Is a belief that gender is biologically unchangeable a protected philosophical belief?

14th June 2021

This issue has been considered in the case of Forstater v CGD Europe & ors.

What we know about the case:

  • Ms Forstater was employed by CGD when she posted tweets in relation to proposed reforms to the Gender Recognition Act.
  • She holds gender-critical beliefs, which include the belief that gender is biologically unchangeable and not to be confused with gender identity.
  • CGD received complaints that her tweets were ‘transphobic’.
  • Her contract was not renewed after she had posted these tweets.
  • She brought a claim for direct discrimination because of her philosophical belief and harassment related to that belief.
  • She was unsuccessful in the Employment Tribunal as it was held that her beliefs did not amount to a philosophical belief that qualified for protection under the Equality Act 2010 (EqA).
  • The Employment Appeal Tribunal (“EAT”) disagreed and found that Ms Forstater’s belief is widely shared and her gender-critical beliefs did fall under the EqA.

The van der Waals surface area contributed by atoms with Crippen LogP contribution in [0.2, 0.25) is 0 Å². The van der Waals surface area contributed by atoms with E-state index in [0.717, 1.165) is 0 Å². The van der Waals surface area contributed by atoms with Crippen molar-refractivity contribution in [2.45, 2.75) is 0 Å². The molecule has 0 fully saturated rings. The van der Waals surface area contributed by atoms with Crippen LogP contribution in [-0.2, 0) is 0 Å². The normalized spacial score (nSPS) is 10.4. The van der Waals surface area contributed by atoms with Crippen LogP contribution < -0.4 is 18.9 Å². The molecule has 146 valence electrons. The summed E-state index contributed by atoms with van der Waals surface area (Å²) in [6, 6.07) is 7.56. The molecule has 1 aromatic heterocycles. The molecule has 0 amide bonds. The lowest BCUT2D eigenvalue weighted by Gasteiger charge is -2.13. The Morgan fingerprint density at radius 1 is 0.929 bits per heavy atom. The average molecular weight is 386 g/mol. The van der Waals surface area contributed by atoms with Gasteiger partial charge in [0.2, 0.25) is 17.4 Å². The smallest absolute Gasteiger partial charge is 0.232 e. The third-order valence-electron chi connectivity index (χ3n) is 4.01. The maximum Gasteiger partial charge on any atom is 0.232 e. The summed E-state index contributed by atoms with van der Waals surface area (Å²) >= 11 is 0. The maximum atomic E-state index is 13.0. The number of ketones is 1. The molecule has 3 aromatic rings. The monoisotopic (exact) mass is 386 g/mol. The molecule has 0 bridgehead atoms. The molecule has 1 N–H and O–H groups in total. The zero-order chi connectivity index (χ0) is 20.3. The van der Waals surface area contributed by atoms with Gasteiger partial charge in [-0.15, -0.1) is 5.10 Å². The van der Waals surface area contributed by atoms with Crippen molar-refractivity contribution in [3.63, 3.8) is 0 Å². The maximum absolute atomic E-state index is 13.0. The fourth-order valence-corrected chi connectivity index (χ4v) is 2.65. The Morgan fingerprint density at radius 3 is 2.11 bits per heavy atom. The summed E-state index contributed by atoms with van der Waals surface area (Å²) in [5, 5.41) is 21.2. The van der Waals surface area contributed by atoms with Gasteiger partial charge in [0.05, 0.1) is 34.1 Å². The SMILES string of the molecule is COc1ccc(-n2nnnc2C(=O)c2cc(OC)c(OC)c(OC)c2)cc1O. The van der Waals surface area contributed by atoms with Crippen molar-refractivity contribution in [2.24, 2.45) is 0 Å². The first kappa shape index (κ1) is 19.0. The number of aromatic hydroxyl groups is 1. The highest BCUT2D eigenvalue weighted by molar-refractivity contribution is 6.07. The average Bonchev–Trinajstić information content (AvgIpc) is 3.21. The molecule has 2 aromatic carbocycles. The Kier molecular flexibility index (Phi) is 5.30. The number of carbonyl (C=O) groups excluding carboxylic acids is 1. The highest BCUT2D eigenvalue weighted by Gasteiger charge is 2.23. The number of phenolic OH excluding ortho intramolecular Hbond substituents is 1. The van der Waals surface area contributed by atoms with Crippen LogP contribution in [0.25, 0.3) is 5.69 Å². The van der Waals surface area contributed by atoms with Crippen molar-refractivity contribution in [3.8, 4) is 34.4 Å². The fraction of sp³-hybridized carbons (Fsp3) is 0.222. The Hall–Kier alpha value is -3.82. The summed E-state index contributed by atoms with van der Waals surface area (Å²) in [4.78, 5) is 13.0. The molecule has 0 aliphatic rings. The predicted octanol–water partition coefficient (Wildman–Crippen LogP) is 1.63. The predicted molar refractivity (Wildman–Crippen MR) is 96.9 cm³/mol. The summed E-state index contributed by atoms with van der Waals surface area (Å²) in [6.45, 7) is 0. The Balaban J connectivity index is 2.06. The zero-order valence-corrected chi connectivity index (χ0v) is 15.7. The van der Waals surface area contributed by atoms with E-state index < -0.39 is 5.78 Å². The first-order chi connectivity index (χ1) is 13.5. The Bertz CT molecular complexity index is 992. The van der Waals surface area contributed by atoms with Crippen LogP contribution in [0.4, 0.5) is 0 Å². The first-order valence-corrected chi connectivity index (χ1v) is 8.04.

Crucially what we can take from this judgment is that if an individual holds gender critical beliefs they are entitled not to be discriminated against because of this. This belief is given the same legal protection as other beliefs e.g. religious and environmental beliefs.

What do you need to be aware of as an employer?

This case demonstrates that employees may hold opposing beliefs but as set out in the judgment the claimant’s “beliefs are and must be tolerated in a pluralist society”. As an employer you need to be mindful of dealing with issues of this nature in a fair and lawful manner. As a result, you will need to ensure that the rights of all involved are respected. Therefore, if an employee expresses, as part of a respectful discussion, gender critical beliefs at work or outside of work it is likely to be lawful. There is a risk that taking any action against any employees for expressing these beliefs could result in a finding of unlawful discrimination or harassment.

It is important to note that the EAT did make clear in its judgment that it did not mean that it had “expressed any view on the merits of either side of the transgender debate and nothing in it should be regarded as so doing”.

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